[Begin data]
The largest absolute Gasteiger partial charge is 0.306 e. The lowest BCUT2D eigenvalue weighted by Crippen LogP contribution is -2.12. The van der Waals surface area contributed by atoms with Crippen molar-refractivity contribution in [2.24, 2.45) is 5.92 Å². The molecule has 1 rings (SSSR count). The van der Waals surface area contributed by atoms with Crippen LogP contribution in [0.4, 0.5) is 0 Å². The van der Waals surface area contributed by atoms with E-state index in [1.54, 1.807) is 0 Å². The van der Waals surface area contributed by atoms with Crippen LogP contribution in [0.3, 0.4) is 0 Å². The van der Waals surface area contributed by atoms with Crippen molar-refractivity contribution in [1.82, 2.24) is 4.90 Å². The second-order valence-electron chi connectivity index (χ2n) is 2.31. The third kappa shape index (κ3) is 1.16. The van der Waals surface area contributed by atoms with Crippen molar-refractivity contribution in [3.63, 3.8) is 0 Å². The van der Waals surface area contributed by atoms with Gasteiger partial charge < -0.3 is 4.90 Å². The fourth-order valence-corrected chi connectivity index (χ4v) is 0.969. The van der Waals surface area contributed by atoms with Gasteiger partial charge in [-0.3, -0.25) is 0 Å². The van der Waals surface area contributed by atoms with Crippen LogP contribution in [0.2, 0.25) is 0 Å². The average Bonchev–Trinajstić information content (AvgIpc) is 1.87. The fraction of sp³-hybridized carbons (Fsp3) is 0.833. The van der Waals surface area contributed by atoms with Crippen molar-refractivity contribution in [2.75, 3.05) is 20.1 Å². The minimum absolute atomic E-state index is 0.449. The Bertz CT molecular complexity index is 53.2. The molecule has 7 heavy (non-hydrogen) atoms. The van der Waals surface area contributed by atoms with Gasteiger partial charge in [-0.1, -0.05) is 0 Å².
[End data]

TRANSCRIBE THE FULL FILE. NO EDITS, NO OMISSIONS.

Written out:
The largest absolute Gasteiger partial charge is 0.306 e. The lowest BCUT2D eigenvalue weighted by Crippen LogP contribution is -2.12. The van der Waals surface area contributed by atoms with Crippen molar-refractivity contribution in [2.24, 2.45) is 5.92 Å². The molecule has 1 rings (SSSR count). The van der Waals surface area contributed by atoms with Crippen LogP contribution in [0.4, 0.5) is 0 Å². The van der Waals surface area contributed by atoms with E-state index in [1.54, 1.807) is 0 Å². The van der Waals surface area contributed by atoms with Crippen LogP contribution in [0.3, 0.4) is 0 Å². The van der Waals surface area contributed by atoms with Crippen molar-refractivity contribution in [1.82, 2.24) is 4.90 Å². The second-order valence-electron chi connectivity index (χ2n) is 2.31. The third kappa shape index (κ3) is 1.16. The van der Waals surface area contributed by atoms with Crippen molar-refractivity contribution in [3.63, 3.8) is 0 Å². The van der Waals surface area contributed by atoms with Gasteiger partial charge < -0.3 is 4.90 Å². The fourth-order valence-corrected chi connectivity index (χ4v) is 0.969. The van der Waals surface area contributed by atoms with Gasteiger partial charge in [-0.3, -0.25) is 0 Å². The van der Waals surface area contributed by atoms with Crippen LogP contribution in [0.2, 0.25) is 0 Å². The average Bonchev–Trinajstić information content (AvgIpc) is 1.87. The fraction of sp³-hybridized carbons (Fsp3) is 0.833. The van der Waals surface area contributed by atoms with Crippen molar-refractivity contribution in [2.75, 3.05) is 20.1 Å². The minimum absolute atomic E-state index is 0.449. The Bertz CT molecular complexity index is 53.2. The molecule has 7 heavy (non-hydrogen) atoms. The van der Waals surface area contributed by atoms with Gasteiger partial charge in [-0.1, -0.05) is 0 Å².